“US laws: Promoting home-grown industry or hampering African economies?”

The current global economic climate is becoming increasingly complicated and unpredictable as US allies respond with inward looking protection measures and align with the US to create a global supply chain less reliant on China.

This has the potential to create far-reaching ramifications for Africa. The Biden administration has implemented protectionist industrial policy measures and legislation that may exacerbate the economic fragmentation of the global economy.

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The possible consequences of this trend include reversed global economic integration, harmed productivity growth, halted regional integration initiatives, reduced access to investment, higher inflation rates, and increased costs of imported goods for African countries.

The US-led subsidy push and export controls are fragmenting the global economy by redirecting supply chains from China. This will ultimately reduce gains that have been made in increasing integration of international goods and investment markets, including higher global output growth, the opportunity to take advantage of new technologies and lower costs for businesses and consumers.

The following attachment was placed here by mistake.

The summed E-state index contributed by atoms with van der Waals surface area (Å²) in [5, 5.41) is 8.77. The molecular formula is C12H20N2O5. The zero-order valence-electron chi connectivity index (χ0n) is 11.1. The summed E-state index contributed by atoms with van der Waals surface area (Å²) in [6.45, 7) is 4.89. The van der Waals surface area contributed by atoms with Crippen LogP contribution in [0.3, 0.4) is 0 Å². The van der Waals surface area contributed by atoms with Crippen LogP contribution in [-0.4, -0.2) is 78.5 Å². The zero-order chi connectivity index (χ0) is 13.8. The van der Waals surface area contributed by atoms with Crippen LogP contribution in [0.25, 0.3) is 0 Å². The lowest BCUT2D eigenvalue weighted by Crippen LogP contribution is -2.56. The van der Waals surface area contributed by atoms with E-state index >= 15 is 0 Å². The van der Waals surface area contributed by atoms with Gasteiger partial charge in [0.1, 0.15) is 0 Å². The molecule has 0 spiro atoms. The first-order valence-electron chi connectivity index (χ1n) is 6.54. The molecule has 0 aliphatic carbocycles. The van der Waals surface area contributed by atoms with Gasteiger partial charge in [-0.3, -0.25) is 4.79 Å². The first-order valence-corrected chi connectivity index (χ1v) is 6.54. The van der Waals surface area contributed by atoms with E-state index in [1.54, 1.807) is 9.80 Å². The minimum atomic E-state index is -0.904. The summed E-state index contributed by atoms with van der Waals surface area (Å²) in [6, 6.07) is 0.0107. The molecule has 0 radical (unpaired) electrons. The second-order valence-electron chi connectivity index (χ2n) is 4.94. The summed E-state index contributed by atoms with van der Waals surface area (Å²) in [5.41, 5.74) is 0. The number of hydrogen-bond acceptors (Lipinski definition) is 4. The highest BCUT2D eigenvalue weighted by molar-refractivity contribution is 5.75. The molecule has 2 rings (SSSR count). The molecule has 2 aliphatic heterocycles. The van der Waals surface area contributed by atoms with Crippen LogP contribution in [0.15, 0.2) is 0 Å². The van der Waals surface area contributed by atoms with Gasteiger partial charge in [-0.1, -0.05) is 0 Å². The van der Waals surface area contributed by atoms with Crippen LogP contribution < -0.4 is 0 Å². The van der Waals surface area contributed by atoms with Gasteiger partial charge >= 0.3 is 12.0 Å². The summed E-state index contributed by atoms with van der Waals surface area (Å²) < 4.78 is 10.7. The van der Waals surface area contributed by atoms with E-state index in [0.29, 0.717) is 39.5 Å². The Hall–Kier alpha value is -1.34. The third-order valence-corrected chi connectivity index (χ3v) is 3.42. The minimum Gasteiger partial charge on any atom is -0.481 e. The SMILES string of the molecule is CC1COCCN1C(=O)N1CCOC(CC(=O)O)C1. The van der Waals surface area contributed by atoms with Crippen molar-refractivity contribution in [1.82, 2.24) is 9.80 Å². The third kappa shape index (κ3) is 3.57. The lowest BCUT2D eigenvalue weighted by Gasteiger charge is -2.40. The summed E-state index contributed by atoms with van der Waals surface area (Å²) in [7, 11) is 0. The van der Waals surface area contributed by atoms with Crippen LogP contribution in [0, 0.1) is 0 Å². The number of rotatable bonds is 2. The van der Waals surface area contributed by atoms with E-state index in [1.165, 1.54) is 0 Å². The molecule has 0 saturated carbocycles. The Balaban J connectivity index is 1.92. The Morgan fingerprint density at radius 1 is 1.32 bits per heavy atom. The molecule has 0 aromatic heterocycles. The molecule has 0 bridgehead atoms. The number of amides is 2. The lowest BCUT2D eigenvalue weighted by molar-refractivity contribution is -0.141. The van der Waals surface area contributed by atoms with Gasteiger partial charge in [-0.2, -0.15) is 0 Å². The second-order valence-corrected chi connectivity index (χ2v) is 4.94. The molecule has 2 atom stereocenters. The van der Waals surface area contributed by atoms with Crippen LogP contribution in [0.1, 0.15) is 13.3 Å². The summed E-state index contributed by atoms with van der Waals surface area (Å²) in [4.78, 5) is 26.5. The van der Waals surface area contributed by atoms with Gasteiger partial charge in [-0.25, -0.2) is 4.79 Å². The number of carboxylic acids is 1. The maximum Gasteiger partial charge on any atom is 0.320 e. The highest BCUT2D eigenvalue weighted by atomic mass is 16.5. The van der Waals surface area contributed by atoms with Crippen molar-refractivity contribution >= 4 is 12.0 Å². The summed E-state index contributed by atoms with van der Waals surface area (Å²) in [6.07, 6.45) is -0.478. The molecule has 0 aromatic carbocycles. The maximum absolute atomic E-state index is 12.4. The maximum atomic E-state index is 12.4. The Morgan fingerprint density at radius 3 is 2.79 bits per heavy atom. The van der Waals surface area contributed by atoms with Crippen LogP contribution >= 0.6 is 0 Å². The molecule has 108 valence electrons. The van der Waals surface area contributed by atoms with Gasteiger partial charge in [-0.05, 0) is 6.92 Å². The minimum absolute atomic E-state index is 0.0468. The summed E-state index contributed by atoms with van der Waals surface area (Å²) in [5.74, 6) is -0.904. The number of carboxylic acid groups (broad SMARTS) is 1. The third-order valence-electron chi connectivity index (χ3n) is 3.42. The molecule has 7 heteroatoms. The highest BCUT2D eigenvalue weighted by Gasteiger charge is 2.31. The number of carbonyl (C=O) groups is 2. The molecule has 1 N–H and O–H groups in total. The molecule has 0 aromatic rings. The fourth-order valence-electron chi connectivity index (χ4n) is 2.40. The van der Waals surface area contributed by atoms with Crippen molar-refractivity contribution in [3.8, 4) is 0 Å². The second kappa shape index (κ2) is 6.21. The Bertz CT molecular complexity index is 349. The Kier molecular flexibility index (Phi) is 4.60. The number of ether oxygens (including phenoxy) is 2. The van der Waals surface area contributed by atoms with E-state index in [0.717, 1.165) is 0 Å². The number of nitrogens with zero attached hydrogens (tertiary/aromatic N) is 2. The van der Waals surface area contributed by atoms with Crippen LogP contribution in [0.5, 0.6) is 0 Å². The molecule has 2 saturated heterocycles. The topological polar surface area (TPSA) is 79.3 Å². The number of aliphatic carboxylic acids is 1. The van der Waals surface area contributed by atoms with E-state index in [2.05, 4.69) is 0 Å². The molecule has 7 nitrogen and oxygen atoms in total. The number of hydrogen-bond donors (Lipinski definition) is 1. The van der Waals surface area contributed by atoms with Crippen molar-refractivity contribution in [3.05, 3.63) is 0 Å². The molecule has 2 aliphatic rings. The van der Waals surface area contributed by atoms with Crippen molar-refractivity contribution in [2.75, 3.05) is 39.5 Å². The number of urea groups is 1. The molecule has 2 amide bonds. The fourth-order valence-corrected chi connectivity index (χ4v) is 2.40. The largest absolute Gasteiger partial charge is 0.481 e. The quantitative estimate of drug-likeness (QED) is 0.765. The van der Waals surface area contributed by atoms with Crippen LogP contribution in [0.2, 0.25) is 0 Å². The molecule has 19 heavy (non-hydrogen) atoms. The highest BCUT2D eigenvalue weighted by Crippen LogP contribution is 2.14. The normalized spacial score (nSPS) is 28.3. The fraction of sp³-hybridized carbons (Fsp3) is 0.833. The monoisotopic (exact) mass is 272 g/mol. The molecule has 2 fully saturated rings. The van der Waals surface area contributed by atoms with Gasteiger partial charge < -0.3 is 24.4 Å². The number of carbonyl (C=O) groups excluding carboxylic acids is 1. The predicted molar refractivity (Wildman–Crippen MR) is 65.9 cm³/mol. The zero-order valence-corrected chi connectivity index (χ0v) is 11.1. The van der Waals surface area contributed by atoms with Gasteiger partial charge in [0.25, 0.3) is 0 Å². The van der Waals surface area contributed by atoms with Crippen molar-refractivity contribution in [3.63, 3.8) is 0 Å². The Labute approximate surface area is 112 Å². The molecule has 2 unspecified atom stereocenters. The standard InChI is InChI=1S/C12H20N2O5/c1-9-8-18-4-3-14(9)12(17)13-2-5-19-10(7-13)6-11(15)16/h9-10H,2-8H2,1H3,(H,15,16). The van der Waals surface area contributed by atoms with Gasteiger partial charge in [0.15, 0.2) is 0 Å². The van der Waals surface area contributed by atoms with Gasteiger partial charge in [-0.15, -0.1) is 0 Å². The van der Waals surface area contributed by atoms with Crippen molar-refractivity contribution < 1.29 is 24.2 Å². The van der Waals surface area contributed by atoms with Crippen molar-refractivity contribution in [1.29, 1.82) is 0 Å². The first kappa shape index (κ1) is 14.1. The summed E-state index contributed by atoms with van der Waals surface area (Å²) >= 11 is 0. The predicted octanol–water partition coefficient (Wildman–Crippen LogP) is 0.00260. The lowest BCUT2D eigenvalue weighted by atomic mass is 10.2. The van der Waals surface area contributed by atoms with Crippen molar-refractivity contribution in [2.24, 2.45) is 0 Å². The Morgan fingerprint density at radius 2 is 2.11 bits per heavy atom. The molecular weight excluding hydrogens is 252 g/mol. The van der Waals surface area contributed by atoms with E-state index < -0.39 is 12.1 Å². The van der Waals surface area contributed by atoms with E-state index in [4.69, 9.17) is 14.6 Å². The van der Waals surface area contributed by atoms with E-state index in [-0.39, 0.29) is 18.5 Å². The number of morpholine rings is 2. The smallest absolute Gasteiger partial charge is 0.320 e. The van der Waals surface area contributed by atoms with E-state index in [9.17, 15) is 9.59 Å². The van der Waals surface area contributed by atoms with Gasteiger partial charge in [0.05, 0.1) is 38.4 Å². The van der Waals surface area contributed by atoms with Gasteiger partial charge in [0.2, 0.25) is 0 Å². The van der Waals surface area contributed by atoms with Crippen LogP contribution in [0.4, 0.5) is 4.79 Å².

In addition, the continent stands to lose the most from global economic fragmentation; the cost to the median African country could be as high as 4% of GDP.

To mitigate these effects, a priority of Africa and US policy makers should be to promote investments to build strong regional supply chains.

They should also enable Africa to take advantage of technologies like digitalisation, which can boost trade through e-commerce and capitalize on any positive effects to drive growth and diversification of trade with Africa under the African Growth and Opportunity Act.

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